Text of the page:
Course Study Help

How to approach the College course work

The College does not ask of any student the level of education he has achieved in his life. The adjudicator takes the work of the student and responds to his submission as best he can, highlighting in the work material that might not have been mentioned, but would be useful to know.

The adjudicator may ask of a student to perhaps expand his work to include such material and then re-submit the paper.

Best methods of working through courses

I. Set a time(s) each week when you will work on a course.

II. Find the best place in your home to study.

III. Know the best time for you to read and gain full understanding of material. It is good to re-read material that is of length. Even better is to make a summary of sections of a paper in your own words and read them back to yourself.

IV. Do a little at a time, and be consistent in how long you work at course each session.

V. Always have if possible all material you think you will need close at hand.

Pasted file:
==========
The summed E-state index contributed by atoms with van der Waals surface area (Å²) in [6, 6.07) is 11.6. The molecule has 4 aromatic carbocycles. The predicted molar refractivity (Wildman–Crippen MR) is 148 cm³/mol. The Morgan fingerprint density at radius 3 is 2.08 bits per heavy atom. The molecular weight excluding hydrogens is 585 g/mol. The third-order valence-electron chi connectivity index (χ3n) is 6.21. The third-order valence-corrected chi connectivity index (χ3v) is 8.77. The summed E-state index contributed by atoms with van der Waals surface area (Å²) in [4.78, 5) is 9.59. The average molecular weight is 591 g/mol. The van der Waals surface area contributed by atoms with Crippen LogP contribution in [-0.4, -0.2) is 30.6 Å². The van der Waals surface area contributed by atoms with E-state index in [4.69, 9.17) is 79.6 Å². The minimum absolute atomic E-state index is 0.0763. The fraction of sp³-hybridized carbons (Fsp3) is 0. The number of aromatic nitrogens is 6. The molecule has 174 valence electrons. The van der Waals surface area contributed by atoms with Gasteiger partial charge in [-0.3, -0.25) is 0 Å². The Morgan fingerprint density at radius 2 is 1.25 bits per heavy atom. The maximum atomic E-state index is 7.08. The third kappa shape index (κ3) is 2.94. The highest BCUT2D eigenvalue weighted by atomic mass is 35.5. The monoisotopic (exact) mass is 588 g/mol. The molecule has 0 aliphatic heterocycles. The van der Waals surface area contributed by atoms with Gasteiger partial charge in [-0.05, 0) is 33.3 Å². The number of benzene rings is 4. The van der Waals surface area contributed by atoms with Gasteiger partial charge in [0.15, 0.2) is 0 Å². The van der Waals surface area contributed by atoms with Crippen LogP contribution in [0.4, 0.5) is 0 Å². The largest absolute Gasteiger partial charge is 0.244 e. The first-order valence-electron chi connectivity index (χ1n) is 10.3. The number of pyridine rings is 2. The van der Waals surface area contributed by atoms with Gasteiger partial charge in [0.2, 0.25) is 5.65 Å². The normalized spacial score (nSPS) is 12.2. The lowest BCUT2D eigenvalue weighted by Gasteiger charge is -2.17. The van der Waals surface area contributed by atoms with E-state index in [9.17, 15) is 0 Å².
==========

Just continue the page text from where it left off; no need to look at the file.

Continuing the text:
VI. Use a journal to write any thought you may have as you go about each day. It is surprising when something may come to you and you need to recall it later. Use a small note book, and always have a pen available to write.

VII. Make a list of reference books you use and the pages from which you find material that is worth knowing. A hard covered exercise book can help in both cases – recording your thoughts, and recording the books or article read. In your assignments, please make sure that you cite references.


You may not have written an educational paper for a long time, so the first course offered – 1A.1 — is a simple course which to start rebuilding your writing skills. It asks only of your thoughts on how you think freemasonry began – what might have been the keys to find the operative mason lodges to move towards gentlemen who had not skill in building to meet together and talk about life and what s going on in that time of the century. We have few true records from which to know of speculative Masonry in situ. Therefore I repeat, consider this course as a means for getting into writing again.

A written paper is not the only way of submit responses to assignments. One could send in a tape of you dictating your thoughts. If skilled you might submit a CD of your thoughts accompanied with a series of photos with captions. Or consider a DVD with you speaking to a camera. A power point presentation is also flexible enough to not only identify a script but to add photos, video clips, etc.